I have a great route that ascends Am Binnein; if the snow holds through the weekend, I'll head over and film it.  Truly brilliant run: especially in snow.

PS if anyone has ascended Am Binnein, by all means do let me know.  I imagine only true Arran aficionados have ascended the ridge.


Mullach Buidhe is the name either given to the ridge, or to the highest point.  Most use it to refer to the highest point.


PS if you're a boulderer.....  Coire nan Larach (i.e. centre corrie of Arran's Three Great Corries) is a bouldering paradise....

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Glen Sannox Area





  
This is the more serious side of Arran.  

In winter, the Cioch is a climb.  Avoid it if you aren't a winter climber.

If you aren't an experienced mountaineer, consider avoiding everything but the Goatfell tourist path when Arran is in winter conditions.  


Ceum na Caillich is also technically tricky in snow.  The difficulty is the descent (if coming from Suidhe Fhearghas) into the gap.  Tackling it direct is committing to a rock climb.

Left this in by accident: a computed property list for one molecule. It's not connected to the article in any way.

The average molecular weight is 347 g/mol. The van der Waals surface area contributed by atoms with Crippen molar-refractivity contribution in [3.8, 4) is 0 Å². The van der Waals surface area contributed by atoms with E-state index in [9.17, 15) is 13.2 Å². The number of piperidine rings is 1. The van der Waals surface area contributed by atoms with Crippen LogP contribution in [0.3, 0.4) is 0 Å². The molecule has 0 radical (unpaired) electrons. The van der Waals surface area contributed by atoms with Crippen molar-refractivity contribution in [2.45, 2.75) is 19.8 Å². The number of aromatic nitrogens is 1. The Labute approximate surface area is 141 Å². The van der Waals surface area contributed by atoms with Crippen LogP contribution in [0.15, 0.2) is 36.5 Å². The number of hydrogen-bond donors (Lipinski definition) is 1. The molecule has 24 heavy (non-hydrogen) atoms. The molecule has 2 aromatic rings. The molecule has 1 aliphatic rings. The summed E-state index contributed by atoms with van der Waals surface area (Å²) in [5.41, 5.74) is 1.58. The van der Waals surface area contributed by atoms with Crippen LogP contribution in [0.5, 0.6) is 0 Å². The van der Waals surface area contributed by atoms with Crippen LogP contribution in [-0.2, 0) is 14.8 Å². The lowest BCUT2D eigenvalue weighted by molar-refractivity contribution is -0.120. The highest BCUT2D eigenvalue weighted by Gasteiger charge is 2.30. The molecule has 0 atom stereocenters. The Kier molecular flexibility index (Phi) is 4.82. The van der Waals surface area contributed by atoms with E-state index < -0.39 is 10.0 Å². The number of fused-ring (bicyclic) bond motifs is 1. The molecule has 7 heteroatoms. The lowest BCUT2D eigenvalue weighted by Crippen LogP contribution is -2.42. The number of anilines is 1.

If you're not a climber, you'll probably stumble and die.

Which would mean I would have one less blog reader.  

Don't be selfish now.



The Bastion is a famous rock-climbing cliff.  And not necessarily for good reasons.  

The ledges are infamous.  They crumble as you ascend them.  Some say the most dangerous part of climbing The Bastion is reaching it.  

Ascending the ledges is equivalent of ascending a near-vertical bowl of cereal.  With bits of heather added to the mix.